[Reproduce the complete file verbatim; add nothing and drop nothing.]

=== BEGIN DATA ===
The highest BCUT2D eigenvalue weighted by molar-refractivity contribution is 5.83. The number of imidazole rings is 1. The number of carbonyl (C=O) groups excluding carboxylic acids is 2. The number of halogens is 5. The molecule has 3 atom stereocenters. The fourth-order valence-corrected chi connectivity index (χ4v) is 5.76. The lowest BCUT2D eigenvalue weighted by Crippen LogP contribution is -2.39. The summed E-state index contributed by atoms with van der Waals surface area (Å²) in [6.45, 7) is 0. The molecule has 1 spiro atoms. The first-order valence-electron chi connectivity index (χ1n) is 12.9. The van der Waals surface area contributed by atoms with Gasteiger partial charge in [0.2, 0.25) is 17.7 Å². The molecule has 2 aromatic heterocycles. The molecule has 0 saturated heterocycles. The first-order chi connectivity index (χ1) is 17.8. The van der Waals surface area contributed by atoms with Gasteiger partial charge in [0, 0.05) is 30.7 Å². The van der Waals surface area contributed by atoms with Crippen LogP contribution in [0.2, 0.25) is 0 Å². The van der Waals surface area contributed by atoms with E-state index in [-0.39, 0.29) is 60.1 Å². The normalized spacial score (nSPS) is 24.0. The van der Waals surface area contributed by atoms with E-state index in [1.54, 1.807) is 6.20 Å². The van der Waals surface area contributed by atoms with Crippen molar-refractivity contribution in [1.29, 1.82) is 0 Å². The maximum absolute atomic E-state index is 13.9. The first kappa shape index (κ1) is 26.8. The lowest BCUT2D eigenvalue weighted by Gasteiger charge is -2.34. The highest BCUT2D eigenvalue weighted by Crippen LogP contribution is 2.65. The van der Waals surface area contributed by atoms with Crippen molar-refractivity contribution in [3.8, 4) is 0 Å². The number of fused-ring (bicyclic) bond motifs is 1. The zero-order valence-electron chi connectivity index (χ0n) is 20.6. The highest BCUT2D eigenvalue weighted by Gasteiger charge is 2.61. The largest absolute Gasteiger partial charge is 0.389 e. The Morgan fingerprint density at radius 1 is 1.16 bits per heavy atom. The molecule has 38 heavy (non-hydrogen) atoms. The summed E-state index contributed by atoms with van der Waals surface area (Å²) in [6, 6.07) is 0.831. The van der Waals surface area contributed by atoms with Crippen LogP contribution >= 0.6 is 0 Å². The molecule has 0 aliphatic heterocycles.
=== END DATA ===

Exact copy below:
The highest BCUT2D eigenvalue weighted by molar-refractivity contribution is 5.83. The number of imidazole rings is 1. The number of carbonyl (C=O) groups excluding carboxylic acids is 2. The number of halogens is 5. The molecule has 3 atom stereocenters. The fourth-order valence-corrected chi connectivity index (χ4v) is 5.76. The lowest BCUT2D eigenvalue weighted by Crippen LogP contribution is -2.39. The summed E-state index contributed by atoms with van der Waals surface area (Å²) in [6.45, 7) is 0. The molecule has 1 spiro atoms. The first-order valence-electron chi connectivity index (χ1n) is 12.9. The van der Waals surface area contributed by atoms with Gasteiger partial charge in [0.2, 0.25) is 17.7 Å². The molecule has 2 aromatic heterocycles. The molecule has 0 saturated heterocycles. The first-order chi connectivity index (χ1) is 17.8. The van der Waals surface area contributed by atoms with Gasteiger partial charge in [0, 0.05) is 30.7 Å². The van der Waals surface area contributed by atoms with Crippen LogP contribution in [0.2, 0.25) is 0 Å². The van der Waals surface area contributed by atoms with E-state index in [-0.39, 0.29) is 60.1 Å². The normalized spacial score (nSPS) is 24.0. The van der Waals surface area contributed by atoms with E-state index in [1.54, 1.807) is 6.20 Å². The van der Waals surface area contributed by atoms with Crippen molar-refractivity contribution in [1.29, 1.82) is 0 Å². The maximum absolute atomic E-state index is 13.9. The first kappa shape index (κ1) is 26.8. The lowest BCUT2D eigenvalue weighted by Gasteiger charge is -2.34. The highest BCUT2D eigenvalue weighted by Crippen LogP contribution is 2.65. The van der Waals surface area contributed by atoms with Crippen molar-refractivity contribution in [3.8, 4) is 0 Å². The number of fused-ring (bicyclic) bond motifs is 1. The zero-order valence-electron chi connectivity index (χ0n) is 20.6. The highest BCUT2D eigenvalue weighted by Gasteiger charge is 2.61. The largest absolute Gasteiger partial charge is 0.389 e. The Morgan fingerprint density at radius 1 is 1.16 bits per heavy atom. The molecule has 38 heavy (non-hydrogen) atoms. The summed E-state index contributed by atoms with van der Waals surface area (Å²) in [6, 6.07) is 0.831. The van der Waals surface area contributed by atoms with Crippen LogP contribution >= 0.6 is 0 Å². The molecule has 0 aliphatic heterocycles.